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Green Is The New Black

The Conscious Scoop: Overfishing 101

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Overfishing is likely to be a familiar topic, especially if you’re concerned with the health of marine ecosystems and plant-based living. But there’s more to it than it seems. Ready? Here’s the conscious scoop on #overfishing. (You’ll want to take notes.)



Overfishing is exactly what you think it is. Catching too much fish—to the point of depleting the breeding population until it can’t recover. It’s one of the greatest threats facing the ocean: the UN FAO reported in 2018 that a whopping third of all fish stocks are overfished—it’s crossed a third in 2020—and almost 60% cannot sustain any increases in fishing.  But with over 3 billion people relying on fish for almost 20% of their annual protein intake—it’s more than half in countries like Bangladesh, Cambodia, Ghana, Indonesia, etc.—we can’t have fisheries collapse… or we’ll have a food crisis in our hands.

According to the Environmental Defense Fund, overfishing “often goes hand in hand with wasteful types of commercial fishing that haul in massive amounts of unwanted fish or other animals, which are then discarded.” Which is to say that not only are we catching too much fish, we’re also catching it in a way that’s destructive. (We’re talking 35% of catches thrown away.)

Ever heard of “bycatch”? It’s a fancy word for unwanted species that commercial fishing kill in the process of destructive fishing. And these include much-loved marine life like turtles, sharks, manta rays and even dolphins. (Many of which are already endangered and protected.) Not only that but these fishing practices also destroy marine habitats… basically it’s commercial fishing’s collateral damage.



Aside from the looming food crisis from the collapse of fisheries, you mean? According to the WWF, there’s also the fact that fish is one of the most highly traded food commodities, fueling a $362 billion global industry. Unsurprisingly, its largely developing and coastal communities that depend on the fishing industry for their livelihood. When fisheries collapse, we’ll not only see a food crisis but also a loss of jobs and economies. And like the climate crisis, the effects are going to be disproportionate.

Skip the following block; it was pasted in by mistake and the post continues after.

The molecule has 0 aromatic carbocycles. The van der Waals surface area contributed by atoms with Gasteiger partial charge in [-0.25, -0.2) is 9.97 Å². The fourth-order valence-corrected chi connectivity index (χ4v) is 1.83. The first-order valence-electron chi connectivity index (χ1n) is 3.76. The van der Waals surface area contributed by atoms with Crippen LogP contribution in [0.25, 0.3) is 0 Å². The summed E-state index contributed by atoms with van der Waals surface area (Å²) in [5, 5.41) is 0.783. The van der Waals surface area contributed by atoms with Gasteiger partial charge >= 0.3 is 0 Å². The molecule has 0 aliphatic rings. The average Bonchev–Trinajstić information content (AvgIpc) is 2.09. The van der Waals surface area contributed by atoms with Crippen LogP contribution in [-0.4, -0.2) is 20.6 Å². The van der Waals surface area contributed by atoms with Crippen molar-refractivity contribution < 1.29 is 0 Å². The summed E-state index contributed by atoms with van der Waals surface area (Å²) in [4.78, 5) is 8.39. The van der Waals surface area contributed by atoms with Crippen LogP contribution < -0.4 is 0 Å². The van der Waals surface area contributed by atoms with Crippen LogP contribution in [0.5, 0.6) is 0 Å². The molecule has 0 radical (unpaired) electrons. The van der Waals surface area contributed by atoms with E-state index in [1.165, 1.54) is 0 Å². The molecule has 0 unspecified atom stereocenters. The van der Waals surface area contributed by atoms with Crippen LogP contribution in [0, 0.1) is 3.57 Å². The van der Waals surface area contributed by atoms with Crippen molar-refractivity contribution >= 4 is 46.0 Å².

All this is on top of destroying ecosystems and wildlife. Nearly 90% of the world’s marine fish stocks are now fully exploited, overexploited or depleted. And as alluded to earlier, overfishing also means collateral impacts on other marine life. Aside from the bycatch problem, taking lots of fish out of the ocean creates an imbalance by eroding the food web. (You can easily imagine how big of an imbalance it would be if the predictions researchers have made come true. By 2050, they’re saying that overfishing might decimate fish populations…)



The fishing industry is due for an overhaul. Poor fishing management appears to be the primary cause of the overfishing problem. Right now, the rules that govern many fisheries around the world make the problem worse. Sometimes, there aren’t even rules. A 2018 study published in Science even noted that the industry is only profitable “with government subsidies or if they used forced labo[u]r—slavery.” Yes, human trafficking is rampant in commercial fishing, and regulating overfishing would mean ending this modern slavery too. (Check out the 2019 documentary The Ghost Fleet for more on that.)